5. The death of Christ is the central theme of heaven’s song. Rev. 5:8-12 gives us a picture of heaven with its wonderful choir of ten thousand times ten thousand and thousands of thousands, and this is the description of the song they sing: “And when he had taken the book, the four living creatures and the four and twenty elders fell down before the Lamb, having each one a harp, and golden bowls full of incense, which are the prayers of the saints. And they sing a new song, saying, Worthy art thou to take the book and to open the seals thereof: for thou wast slain, and didst purchase unto God with thy blood men of every tribe, and tongue, and people, and nation, and madest them to be unto our God a kingdom and priests; and they reign upon the earth. And I saw, and I heard a voice of many angels round about the throne and the living creatures and elders; and the number of them was ten thousand times ten thousand, and thousands of thousands; saying with a great voice, Worthy is the Lamb that was [slain to receive the power, and riches, and wisdom, and might, and honour, and glory, and blessing. And every created thing which is in the heaven, and on the earth, and under the earth, and on the sea, and all things that are in them, heard I saying, Unto him that sitteth on the throne, and unto the Lamb, be the blessing, and the honour, and the glory, and the dominion, for ever and ever” (Rev. 5:8-12).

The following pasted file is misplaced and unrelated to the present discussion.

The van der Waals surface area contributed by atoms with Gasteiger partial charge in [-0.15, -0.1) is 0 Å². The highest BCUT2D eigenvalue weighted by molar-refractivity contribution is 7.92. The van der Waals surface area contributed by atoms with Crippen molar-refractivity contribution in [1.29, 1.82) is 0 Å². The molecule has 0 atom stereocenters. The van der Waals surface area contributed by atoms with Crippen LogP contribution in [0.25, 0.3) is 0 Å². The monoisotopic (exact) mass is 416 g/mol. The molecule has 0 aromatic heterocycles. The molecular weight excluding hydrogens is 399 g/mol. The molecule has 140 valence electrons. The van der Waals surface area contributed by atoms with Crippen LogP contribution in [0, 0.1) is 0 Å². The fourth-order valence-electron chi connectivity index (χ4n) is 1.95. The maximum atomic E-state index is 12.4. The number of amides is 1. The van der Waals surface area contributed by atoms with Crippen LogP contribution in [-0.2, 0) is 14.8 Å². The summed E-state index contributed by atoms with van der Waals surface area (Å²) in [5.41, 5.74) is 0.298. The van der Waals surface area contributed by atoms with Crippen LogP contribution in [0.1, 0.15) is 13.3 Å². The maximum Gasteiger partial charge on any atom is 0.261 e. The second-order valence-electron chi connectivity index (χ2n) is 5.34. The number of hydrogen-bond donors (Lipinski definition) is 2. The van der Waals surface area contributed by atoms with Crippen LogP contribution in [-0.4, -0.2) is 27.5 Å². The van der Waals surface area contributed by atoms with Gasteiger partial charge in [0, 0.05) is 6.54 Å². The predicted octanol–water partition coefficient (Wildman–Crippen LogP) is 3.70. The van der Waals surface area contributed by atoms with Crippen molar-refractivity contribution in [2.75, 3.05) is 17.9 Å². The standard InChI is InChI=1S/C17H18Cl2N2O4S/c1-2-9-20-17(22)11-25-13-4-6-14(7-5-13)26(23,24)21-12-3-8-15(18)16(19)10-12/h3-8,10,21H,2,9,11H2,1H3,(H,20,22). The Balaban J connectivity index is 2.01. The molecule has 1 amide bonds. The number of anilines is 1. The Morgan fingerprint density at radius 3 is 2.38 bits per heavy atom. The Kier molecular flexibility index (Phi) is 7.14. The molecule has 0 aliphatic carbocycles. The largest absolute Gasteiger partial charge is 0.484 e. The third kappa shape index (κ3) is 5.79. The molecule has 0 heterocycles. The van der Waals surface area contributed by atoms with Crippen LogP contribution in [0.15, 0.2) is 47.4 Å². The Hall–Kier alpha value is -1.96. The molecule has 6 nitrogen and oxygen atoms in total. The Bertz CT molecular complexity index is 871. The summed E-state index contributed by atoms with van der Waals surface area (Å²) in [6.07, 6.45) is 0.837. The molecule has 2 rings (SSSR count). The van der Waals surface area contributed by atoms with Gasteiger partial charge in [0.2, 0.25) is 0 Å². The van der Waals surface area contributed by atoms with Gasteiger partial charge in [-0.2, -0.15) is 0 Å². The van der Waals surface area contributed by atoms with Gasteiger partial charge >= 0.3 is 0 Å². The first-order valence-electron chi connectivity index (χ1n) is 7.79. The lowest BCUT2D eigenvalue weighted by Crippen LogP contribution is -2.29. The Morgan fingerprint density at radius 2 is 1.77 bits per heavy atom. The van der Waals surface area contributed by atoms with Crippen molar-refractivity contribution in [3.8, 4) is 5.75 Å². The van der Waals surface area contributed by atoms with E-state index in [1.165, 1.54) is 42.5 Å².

So it is evident that the great central theme of heaven’s song is the atoning death of Jesus Christ, and the shed “blood” by which He redeemed “men of every tribe, and tongue, and nation.” If the Unitarian or the Christian Scientist or the New Theologian should get to heaven they would have no song to sing. The glorious song of that wondrous choir would sound to him like a song “of the shambles.” He would be very lonesome and feel that he had got into the wrong pew.

Excerpt From – The Fundamental Doctrines Of The Christian Faith By Reuben Archer Torrey.